Monday 12 November 1666

Lay long in bed, and then up, and Mr. Carcasse brought me near 500 tickets to sign, which I did, and by discourse find him a cunning, confident, shrewd man, but one that I do doubt hath by his discourse of the ill will he hath got with my Lord Marquess of Dorchester (with whom he lived), he hath had cunning practices in his time, and would not now spare to use the same to his profit. That done I to the office; whither by and by comes Creed to me, and he and I walked in the garden a little, talking of the present ill condition of things, which is the common subject of all men’s discourse and fears now-a-days, and particularly of my Lady Denham, whom everybody says is poisoned, and he tells me she hath said it to the Duke of York; but is upon the mending hand, though the town says she is dead this morning. He and I to the ‘Change. There I had several little errands, and going to Sir R. Viner’s, I did get such a splash and spots of dirt upon my new vest, that I was out of countenance to be seen in the street. This day I received 450 pieces of gold more of Mr. Stokes, but cost me 22 1/2d. change; but I am well contented with it, — I having now near 2800l. in gold, and will not rest till I get full 3000l., and then will venture my fortune for the saving that and the rest. Home to dinner, though Sir R. Viner would have staid us to dine with him, he being sheriffe; but, poor man, was so out of countenance that he had no wine ready to drink to us, his butler being out of the way, though we know him to be a very liberal man. And after dinner I took my wife out, intending to have gone and have seen my Lady Jemimah, at White Hall, but so great a stop there was at the New Exchange, that we could not pass in half an houre, and therefore ‘light and bought a little matter at the Exchange, and then home, and then at the office awhile, and then home to my chamber, and after my wife and all the mayds abed but Jane, whom I put confidence in — she and I, and my brother, and Tom, and W. Hewer, did bring up all the remainder of my money, and my plate-chest, out of the cellar, and placed the money in my study, with the rest, and the plate in my dressing-room; but indeed I am in great pain to think how to dispose of my money, it being wholly unsafe to keep it all in coin in one place. But now I have it all at my hand, I shall remember it better to think of disposing of it. This done, by one in the morning to bed. This afternoon going towards Westminster, Creed and I did stop, the Duke of York being just going away from seeing of it, at Paul’s, and in the Convocation House Yard did there see the body of Robert Braybrooke, Bishop of London, that died 1404: He fell down in his tomb out of the great church into St. Fayth’s this late fire, and is here seen his skeleton with the flesh on; but all tough and dry like a spongy dry leather, or touchwood all upon his bones. His head turned aside. A great man in his time, and Lord Chancellor; and his skeletons now exposed to be handled and derided by some, though admired for its duration by others. Many flocking to see it.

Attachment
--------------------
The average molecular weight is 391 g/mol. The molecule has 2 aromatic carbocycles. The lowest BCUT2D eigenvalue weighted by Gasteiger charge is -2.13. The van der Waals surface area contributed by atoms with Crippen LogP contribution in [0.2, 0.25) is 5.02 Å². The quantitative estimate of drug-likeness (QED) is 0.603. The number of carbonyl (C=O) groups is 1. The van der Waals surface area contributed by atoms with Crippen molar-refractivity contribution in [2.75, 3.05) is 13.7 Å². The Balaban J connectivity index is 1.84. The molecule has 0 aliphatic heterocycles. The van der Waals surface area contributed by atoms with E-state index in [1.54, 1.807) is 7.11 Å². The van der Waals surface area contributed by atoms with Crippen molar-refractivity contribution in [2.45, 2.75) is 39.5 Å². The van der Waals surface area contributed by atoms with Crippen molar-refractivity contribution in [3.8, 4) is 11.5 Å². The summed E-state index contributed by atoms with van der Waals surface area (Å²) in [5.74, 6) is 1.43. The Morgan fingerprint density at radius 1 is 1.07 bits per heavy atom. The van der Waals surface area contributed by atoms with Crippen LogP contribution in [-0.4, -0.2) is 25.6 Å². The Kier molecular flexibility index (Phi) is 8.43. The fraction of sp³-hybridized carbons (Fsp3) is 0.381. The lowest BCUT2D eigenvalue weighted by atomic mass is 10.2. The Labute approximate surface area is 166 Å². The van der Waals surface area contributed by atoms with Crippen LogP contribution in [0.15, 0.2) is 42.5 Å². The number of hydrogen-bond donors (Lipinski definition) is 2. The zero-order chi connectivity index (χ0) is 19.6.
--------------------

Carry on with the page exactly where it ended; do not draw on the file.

20 Annotations

Terry Foreman   Link to this

"I...find [Mr. Carkesse] a cunning, confident, shrewd man, but one that I do doubt [ = suspect ] hath by his discourse of the ill will he hath got with my Lord Marquess of Dorchester"

L&M note that James Carkesse will be dismissed next year (1667) for issuing double-tickets, but will be later reinstated.

A cunning and shrewd confidence man indeed!

Terry Foreman   Link to this

"Sir R. Viner would have staid us to dine with him, he being sheriffe;"

Being Knighted and being sheriff in that order were two preconditions of being a candidate for Lord Mayor of the City of London.

Viner "was chosen lord mayor in 1674. [Having] produced the jewel-studded replica of the Crown of St. Edward and the King's Orb, used for Charles II's coronation in 1661,[he] was brought much into contact with Charles II and with the court. The king attended his mayoral banquet, and the lord mayor erected an equestrian statue in his honor on a spot now covered by the Mansion House.